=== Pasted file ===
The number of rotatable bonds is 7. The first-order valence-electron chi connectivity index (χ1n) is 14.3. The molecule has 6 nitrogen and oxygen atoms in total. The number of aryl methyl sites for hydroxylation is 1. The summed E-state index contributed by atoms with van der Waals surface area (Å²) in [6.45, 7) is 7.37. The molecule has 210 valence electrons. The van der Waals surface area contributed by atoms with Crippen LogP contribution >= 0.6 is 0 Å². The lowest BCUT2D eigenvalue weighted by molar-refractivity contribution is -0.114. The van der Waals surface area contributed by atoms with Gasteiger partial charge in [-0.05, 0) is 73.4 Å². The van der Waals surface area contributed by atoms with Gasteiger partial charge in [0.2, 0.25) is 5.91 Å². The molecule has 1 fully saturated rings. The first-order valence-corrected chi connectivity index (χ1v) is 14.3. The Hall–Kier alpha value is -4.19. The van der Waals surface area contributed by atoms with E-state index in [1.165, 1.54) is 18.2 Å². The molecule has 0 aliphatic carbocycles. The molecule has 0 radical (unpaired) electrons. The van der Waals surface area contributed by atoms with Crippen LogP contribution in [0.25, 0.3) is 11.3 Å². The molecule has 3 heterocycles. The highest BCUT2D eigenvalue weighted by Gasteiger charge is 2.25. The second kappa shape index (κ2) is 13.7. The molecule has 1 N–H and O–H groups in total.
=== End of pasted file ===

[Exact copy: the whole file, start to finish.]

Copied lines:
The number of rotatable bonds is 7. The first-order valence-electron chi connectivity index (χ1n) is 14.3. The molecule has 6 nitrogen and oxygen atoms in total. The number of aryl methyl sites for hydroxylation is 1. The summed E-state index contributed by atoms with van der Waals surface area (Å²) in [6.45, 7) is 7.37. The molecule has 210 valence electrons. The van der Waals surface area contributed by atoms with Crippen LogP contribution >= 0.6 is 0 Å². The lowest BCUT2D eigenvalue weighted by molar-refractivity contribution is -0.114. The van der Waals surface area contributed by atoms with Gasteiger partial charge in [-0.05, 0) is 73.4 Å². The van der Waals surface area contributed by atoms with Gasteiger partial charge in [0.2, 0.25) is 5.91 Å². The molecule has 1 fully saturated rings. The first-order valence-corrected chi connectivity index (χ1v) is 14.3. The Hall–Kier alpha value is -4.19. The van der Waals surface area contributed by atoms with E-state index in [1.165, 1.54) is 18.2 Å². The molecule has 0 aliphatic carbocycles. The molecule has 0 radical (unpaired) electrons. The van der Waals surface area contributed by atoms with Crippen LogP contribution in [0.25, 0.3) is 11.3 Å². The molecule has 3 heterocycles. The highest BCUT2D eigenvalue weighted by Gasteiger charge is 2.25. The second kappa shape index (κ2) is 13.7. The molecule has 1 N–H and O–H groups in total.